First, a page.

The colors of a city evening
Posted October 17, 2011 in Living Sustainably
Cities present themselves differently at night from in the daytime. Imperfections recede into the darkness, while what remains visible becomes less complete and more evocative. Colors and shapes can become more vivid when artificially lit and set against the shadows.
In other words, there’s a reason that the song is called “Bright Lights, Big City,” and that most romantic movie scenes are set in the evenings. The streets become animated anew, and even interiors take on a different glow. Mystery becomes possibility.
I’m not exactly the first to notice this. The changes that come to cities at nightfall have been explored quite nicely by my friend Chuck Wolfe, for example, on his highly visual blog myurbanist. One of Chuck’s recent posts begins:
“If ‘cities, like cats, will reveal themselves at night,’ as the English poet Rupert Brooke suggests, then how many of us should fear for our safety in the urban darkness? Is a nighttime city better measured by the numbers, rather than by such human perception and poetry?
“In my view, first noted here. Brooke’s poetry is a worthy start. His feline analogy creates the framework for five important qualities of 24-hour, magnetic places. The first, safety, spurs four more—mobility, proximity, commerce and interaction.”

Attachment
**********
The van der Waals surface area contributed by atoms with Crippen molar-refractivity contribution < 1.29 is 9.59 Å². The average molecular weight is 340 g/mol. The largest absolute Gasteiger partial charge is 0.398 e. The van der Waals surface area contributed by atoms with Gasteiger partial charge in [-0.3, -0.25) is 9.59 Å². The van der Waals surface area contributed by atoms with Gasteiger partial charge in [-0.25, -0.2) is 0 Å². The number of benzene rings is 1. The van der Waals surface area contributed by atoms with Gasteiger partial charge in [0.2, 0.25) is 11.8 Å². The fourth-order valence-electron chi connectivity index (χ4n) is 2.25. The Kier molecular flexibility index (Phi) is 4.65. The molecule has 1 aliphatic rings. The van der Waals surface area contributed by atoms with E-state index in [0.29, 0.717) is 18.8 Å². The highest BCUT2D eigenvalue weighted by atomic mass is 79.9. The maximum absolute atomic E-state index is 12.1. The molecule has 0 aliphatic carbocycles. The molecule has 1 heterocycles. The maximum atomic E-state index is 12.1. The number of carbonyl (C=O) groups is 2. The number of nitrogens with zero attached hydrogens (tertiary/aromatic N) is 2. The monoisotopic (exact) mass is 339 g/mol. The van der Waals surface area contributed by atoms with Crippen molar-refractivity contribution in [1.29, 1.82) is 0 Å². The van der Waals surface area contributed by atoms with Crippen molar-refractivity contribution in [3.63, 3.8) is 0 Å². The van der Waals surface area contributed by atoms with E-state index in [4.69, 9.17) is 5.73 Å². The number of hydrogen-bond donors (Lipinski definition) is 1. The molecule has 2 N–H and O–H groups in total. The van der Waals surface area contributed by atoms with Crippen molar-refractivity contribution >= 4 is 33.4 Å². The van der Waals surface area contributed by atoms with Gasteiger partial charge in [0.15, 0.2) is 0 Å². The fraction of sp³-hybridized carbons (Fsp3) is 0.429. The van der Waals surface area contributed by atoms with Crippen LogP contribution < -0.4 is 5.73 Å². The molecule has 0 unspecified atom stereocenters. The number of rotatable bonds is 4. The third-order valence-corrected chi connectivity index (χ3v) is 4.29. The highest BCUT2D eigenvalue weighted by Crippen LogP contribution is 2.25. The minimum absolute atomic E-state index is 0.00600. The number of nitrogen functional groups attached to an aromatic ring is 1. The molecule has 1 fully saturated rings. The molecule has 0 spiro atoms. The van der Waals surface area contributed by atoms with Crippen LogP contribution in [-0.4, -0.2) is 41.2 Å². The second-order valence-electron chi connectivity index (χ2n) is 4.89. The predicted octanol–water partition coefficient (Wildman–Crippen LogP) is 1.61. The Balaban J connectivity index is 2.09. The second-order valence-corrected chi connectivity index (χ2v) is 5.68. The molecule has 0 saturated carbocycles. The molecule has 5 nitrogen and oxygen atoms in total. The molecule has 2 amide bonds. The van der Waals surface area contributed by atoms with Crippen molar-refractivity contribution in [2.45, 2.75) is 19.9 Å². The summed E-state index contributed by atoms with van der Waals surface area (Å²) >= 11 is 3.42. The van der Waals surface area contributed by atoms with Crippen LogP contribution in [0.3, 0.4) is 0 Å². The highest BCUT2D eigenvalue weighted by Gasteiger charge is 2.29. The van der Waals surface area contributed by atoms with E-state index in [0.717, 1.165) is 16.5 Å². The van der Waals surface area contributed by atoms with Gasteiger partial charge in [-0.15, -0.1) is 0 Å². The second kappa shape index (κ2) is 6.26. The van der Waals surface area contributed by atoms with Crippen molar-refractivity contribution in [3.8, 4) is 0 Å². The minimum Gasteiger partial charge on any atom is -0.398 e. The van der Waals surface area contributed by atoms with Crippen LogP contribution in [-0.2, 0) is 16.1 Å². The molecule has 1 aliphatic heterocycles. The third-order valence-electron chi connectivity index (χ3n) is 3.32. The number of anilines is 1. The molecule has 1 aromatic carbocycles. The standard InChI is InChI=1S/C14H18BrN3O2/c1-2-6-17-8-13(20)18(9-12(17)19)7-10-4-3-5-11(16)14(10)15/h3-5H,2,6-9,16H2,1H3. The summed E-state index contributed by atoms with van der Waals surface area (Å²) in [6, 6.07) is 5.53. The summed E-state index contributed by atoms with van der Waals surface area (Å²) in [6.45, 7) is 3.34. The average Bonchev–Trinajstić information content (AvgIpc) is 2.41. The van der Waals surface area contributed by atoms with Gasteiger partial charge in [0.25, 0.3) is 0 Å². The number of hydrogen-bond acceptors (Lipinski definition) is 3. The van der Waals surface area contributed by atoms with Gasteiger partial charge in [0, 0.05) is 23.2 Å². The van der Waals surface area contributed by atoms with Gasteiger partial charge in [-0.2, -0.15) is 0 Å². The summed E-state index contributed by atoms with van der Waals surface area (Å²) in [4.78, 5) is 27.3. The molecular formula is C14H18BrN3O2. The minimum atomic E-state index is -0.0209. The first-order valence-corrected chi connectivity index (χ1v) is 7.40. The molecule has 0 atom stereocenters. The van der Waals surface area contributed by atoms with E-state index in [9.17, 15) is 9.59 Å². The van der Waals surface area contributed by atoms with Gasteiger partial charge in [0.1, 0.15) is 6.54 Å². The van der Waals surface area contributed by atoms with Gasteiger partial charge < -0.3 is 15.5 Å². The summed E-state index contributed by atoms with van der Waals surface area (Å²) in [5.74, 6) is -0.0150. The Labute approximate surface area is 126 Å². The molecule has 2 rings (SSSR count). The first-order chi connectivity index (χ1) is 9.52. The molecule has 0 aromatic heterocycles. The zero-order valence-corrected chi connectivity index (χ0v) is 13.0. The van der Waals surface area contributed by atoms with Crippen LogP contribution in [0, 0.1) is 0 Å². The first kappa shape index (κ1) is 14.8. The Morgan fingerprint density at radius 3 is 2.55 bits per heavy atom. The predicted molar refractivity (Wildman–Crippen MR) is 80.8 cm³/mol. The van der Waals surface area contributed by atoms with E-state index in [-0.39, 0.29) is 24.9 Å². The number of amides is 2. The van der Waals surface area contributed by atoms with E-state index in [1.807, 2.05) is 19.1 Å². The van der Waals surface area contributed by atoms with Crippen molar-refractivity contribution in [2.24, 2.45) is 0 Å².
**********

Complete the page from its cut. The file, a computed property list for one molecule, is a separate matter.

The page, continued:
Chuck makes some important points: for the poetic to prevail on an urban evening, the city must be safe, healthy, and alive.
Last week I had the great honor of being among the speakers at an impeccably staged “summit” on the future of livability in New York City, presented by that city’s Municipal Art Society. (My topic was the greening of historic preservation.) The event placed me in and around Lincoln Center, where the neighborhood was “misty wet with rain” (to quote another great British wordsmith, Northern Irishman Van Morrison) the whole time. For me, that made the evening scenes and colors even more evocative.
My job is supposedly understanding, problem-solving and advocacy, not photography. But surely it helps to love the kinds of places that one hopes to replicate and/or improve for the sake of sustainability? There is little I would rather do than walk around a city, even in a drizzle, and I took my camera along. I didn’t have to go far to discover a bit of magic in the colors of the evening, and perhaps a bit more about what makes urban places special:
Move your cursor over the images for credit information.
Kaid Benfield writes (almost) daily about community, development, and the environment. For more posts, see his blog's home page.